According to the Unaccusative Hypothesis (Perlmutter 1978, Burzio 1986), there are two types of intransitive verbs, unaccusative and unergative, with distinct syntactic properties. The essential insight (variously expressed by different syntactic theories) is that the subject of unaccusative verbs is syntactically comparable to the object of a transitive verb, while the subject of an unergative verb is a true subject. Evidence for the distinction is both syntactic and semantic: for example, in several European languages unaccusative verbs generally select BE as a perfective auxiliary while unergative verbs select HAVE; semantically, the subject of unaccusative verbs tends to be a patient while that of unergative verbs is an agent. However, it has proved difficult to fit many verbs unambiguously into one class or the other. On the one hand, there are verbs that do not satisfy unaccusativity diagnostics in consistent ways, both within and across languages; on the other hand, there are verbs that can display either unaccusative or unergative syntax depending on the characteristics ofthe predicate.
One of the main challenges posed by the Unaccusative Hypothesis is therefore to account for the variable behaviour of verbs. Theoretical linguistic research in the last 10 years - so-called ‘projectionist’ and ‘constructionist’ approaches - has tended to focus on the complex mappings between a lexical-semantic level of representation and the level of syntactic structure. However, all these approaches have limitations and inparticular cannot account for the systematic variation that is attested in many languages. I have proposed (Sorace 2000, 2004) that intransitive verbs are organized in a Split Intransitivity Hierarchy (SIH), defined primarily by aspectual notions (telicity/atelicity), and secondarily by the degree of agentivity of the verb (Figure 1).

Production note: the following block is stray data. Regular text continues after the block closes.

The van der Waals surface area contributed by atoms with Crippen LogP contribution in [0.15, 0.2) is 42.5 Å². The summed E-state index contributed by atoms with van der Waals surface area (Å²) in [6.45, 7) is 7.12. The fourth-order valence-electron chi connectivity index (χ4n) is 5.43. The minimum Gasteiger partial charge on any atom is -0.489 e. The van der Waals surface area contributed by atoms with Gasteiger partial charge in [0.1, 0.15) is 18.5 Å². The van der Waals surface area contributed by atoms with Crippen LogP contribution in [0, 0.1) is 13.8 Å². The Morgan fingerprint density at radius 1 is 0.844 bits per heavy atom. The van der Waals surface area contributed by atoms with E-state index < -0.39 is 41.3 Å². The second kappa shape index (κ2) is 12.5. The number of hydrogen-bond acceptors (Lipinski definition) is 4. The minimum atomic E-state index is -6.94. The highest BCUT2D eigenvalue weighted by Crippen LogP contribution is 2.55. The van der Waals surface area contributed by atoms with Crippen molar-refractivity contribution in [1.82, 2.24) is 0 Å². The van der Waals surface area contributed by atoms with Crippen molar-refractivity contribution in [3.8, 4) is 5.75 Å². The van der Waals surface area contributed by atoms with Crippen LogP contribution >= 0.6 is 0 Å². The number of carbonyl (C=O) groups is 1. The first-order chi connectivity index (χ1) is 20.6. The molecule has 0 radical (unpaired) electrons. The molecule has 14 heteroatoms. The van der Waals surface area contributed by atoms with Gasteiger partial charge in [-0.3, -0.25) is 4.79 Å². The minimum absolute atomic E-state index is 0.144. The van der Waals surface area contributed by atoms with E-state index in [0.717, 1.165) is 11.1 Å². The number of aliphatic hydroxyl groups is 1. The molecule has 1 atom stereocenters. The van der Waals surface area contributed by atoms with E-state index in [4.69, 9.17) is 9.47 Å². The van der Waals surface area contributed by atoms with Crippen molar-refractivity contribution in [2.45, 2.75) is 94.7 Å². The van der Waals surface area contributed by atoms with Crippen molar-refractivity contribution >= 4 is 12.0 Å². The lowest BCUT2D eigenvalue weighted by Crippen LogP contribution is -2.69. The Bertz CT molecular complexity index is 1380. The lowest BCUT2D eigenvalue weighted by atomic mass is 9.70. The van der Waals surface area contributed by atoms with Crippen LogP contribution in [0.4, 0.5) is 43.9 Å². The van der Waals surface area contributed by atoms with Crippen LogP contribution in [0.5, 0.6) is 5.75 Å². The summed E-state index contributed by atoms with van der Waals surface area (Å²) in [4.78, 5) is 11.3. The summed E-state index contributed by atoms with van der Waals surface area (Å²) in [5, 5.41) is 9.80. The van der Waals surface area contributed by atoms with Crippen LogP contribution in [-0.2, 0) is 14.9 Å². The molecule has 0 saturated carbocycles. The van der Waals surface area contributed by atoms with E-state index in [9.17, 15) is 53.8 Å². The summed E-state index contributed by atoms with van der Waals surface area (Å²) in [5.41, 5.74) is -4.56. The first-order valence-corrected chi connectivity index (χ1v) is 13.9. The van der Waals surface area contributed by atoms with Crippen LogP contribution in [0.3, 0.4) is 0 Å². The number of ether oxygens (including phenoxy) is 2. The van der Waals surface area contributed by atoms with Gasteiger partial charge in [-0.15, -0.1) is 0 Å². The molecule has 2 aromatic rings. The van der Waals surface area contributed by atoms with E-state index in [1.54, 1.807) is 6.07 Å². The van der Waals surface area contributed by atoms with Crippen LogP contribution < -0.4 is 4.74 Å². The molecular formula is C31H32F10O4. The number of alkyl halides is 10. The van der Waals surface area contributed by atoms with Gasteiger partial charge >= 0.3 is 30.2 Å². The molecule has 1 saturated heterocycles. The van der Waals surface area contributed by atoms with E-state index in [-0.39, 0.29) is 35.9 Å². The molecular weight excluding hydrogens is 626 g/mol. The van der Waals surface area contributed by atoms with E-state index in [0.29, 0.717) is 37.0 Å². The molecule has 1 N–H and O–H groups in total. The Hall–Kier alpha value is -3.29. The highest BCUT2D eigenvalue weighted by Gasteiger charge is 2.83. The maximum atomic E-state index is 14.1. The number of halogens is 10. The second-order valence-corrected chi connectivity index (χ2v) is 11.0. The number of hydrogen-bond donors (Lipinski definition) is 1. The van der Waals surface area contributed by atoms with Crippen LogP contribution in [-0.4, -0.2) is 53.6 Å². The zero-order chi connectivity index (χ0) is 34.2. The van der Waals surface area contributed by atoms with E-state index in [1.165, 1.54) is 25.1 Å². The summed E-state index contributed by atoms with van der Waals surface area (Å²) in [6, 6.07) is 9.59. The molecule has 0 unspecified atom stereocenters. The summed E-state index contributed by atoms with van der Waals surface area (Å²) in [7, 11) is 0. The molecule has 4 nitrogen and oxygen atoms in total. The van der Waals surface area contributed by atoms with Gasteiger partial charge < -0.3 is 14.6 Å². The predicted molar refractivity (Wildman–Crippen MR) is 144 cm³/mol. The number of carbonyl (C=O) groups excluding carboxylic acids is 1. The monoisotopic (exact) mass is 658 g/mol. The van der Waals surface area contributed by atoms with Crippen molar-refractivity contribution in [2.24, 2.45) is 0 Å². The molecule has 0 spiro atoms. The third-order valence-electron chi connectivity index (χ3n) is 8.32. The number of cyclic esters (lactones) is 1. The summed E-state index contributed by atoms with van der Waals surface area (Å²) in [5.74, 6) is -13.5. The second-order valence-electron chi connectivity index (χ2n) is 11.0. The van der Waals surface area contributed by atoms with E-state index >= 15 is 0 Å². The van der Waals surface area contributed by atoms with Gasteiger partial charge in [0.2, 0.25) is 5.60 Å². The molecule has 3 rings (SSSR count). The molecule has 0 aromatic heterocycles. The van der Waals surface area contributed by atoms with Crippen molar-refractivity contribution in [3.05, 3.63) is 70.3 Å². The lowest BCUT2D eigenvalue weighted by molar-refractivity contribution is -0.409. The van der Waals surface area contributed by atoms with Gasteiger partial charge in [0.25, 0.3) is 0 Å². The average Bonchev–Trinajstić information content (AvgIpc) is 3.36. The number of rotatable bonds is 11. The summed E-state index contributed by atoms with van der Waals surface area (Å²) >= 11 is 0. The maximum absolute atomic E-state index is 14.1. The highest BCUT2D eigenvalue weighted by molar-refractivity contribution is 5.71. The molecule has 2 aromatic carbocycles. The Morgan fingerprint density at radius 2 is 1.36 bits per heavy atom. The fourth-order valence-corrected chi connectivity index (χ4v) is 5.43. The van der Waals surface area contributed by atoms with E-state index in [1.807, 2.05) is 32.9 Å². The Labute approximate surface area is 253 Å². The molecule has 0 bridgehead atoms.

CHANGE OF LOCATION > categorical unaccusative syntax CHANGE OF STATE> CONTINUATION OF STATE > EXISTENCE OF STATE > UNCONTROLLED PROCESS > MOTIONAL PROCESS > NON-MOTIONAL PROCESS categorical unergative syntax
Figure 1: The Split Intransitivity Hierarchy
The SIH therefore identifies the notion of "telic change" at the core of unaccusativity and that of "atelic non motional activity" at the core of unergativity. The closer to the core a verb is, the more determinate its syntactic status as either unaccusative or unergative. Sensitivity to contextual or compositional factors correlates with the distance of a verb from the core. Verbs that are stative and non-agentive are the most indeterminate. Evidence for the SIH comes from various domains, including language typology, diachronic change, second language acquisition, first language attrition, language processing and language disorders. I will present some of this evidence, including data from native and non-native Japanese, and outline how this generalization might be explained within a formal model of the syntax-lexicon interface.